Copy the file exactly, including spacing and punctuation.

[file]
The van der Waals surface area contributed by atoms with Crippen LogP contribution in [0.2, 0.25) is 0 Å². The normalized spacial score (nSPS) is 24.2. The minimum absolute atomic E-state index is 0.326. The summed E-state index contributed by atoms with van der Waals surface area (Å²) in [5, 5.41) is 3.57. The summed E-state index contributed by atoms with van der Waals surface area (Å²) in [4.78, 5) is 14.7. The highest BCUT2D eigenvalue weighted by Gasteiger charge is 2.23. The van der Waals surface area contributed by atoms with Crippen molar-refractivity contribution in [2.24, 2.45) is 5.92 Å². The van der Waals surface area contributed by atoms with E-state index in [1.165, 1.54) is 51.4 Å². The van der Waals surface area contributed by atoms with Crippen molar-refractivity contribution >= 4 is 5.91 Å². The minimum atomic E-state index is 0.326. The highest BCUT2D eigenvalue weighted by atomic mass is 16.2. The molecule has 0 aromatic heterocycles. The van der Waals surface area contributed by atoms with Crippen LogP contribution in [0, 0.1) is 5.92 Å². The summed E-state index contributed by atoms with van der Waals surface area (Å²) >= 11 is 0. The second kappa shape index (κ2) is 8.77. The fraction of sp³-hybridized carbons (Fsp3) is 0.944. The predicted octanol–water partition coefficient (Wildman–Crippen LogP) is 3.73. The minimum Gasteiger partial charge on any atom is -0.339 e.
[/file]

The van der Waals surface area contributed by atoms with Crippen LogP contribution in [0.2, 0.25) is 0 Å². The normalized spacial score (nSPS) is 24.2. The minimum absolute atomic E-state index is 0.326. The summed E-state index contributed by atoms with van der Waals surface area (Å²) in [5, 5.41) is 3.57. The summed E-state index contributed by atoms with van der Waals surface area (Å²) in [4.78, 5) is 14.7. The highest BCUT2D eigenvalue weighted by Gasteiger charge is 2.23. The van der Waals surface area contributed by atoms with Crippen molar-refractivity contribution in [2.24, 2.45) is 5.92 Å². The van der Waals surface area contributed by atoms with E-state index in [1.165, 1.54) is 51.4 Å². The van der Waals surface area contributed by atoms with Crippen molar-refractivity contribution >= 4 is 5.91 Å². The minimum atomic E-state index is 0.326. The highest BCUT2D eigenvalue weighted by atomic mass is 16.2. The molecule has 0 aromatic heterocycles. The van der Waals surface area contributed by atoms with Crippen LogP contribution in [0, 0.1) is 5.92 Å². The summed E-state index contributed by atoms with van der Waals surface area (Å²) >= 11 is 0. The second kappa shape index (κ2) is 8.77. The fraction of sp³-hybridized carbons (Fsp3) is 0.944. The predicted octanol–water partition coefficient (Wildman–Crippen LogP) is 3.73. The minimum Gasteiger partial charge on any atom is -0.339 e.